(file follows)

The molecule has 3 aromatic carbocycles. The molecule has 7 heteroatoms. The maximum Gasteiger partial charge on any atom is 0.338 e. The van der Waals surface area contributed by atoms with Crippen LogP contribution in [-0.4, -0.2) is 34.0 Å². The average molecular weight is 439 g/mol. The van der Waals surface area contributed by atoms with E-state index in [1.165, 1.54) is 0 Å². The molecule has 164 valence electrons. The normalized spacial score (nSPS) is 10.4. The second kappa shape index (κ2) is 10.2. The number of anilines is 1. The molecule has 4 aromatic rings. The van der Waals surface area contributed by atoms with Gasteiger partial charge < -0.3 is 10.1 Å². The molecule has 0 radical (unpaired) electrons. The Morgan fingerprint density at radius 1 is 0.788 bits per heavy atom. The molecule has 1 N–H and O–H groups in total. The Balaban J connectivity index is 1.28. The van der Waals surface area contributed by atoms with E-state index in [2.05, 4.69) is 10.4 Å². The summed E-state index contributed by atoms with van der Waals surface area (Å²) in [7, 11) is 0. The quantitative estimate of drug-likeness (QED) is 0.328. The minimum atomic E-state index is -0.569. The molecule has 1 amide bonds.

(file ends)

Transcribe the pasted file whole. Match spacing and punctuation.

The molecule has 3 aromatic carbocycles. The molecule has 7 heteroatoms. The maximum Gasteiger partial charge on any atom is 0.338 e. The van der Waals surface area contributed by atoms with Crippen LogP contribution in [-0.4, -0.2) is 34.0 Å². The average molecular weight is 439 g/mol. The van der Waals surface area contributed by atoms with E-state index in [1.165, 1.54) is 0 Å². The molecule has 164 valence electrons. The normalized spacial score (nSPS) is 10.4. The second kappa shape index (κ2) is 10.2. The number of anilines is 1. The molecule has 4 aromatic rings. The van der Waals surface area contributed by atoms with Gasteiger partial charge < -0.3 is 10.1 Å². The molecule has 0 radical (unpaired) electrons. The Morgan fingerprint density at radius 1 is 0.788 bits per heavy atom. The molecule has 1 N–H and O–H groups in total. The Balaban J connectivity index is 1.28. The van der Waals surface area contributed by atoms with E-state index in [2.05, 4.69) is 10.4 Å². The summed E-state index contributed by atoms with van der Waals surface area (Å²) in [7, 11) is 0. The quantitative estimate of drug-likeness (QED) is 0.328. The minimum atomic E-state index is -0.569. The molecule has 1 amide bonds.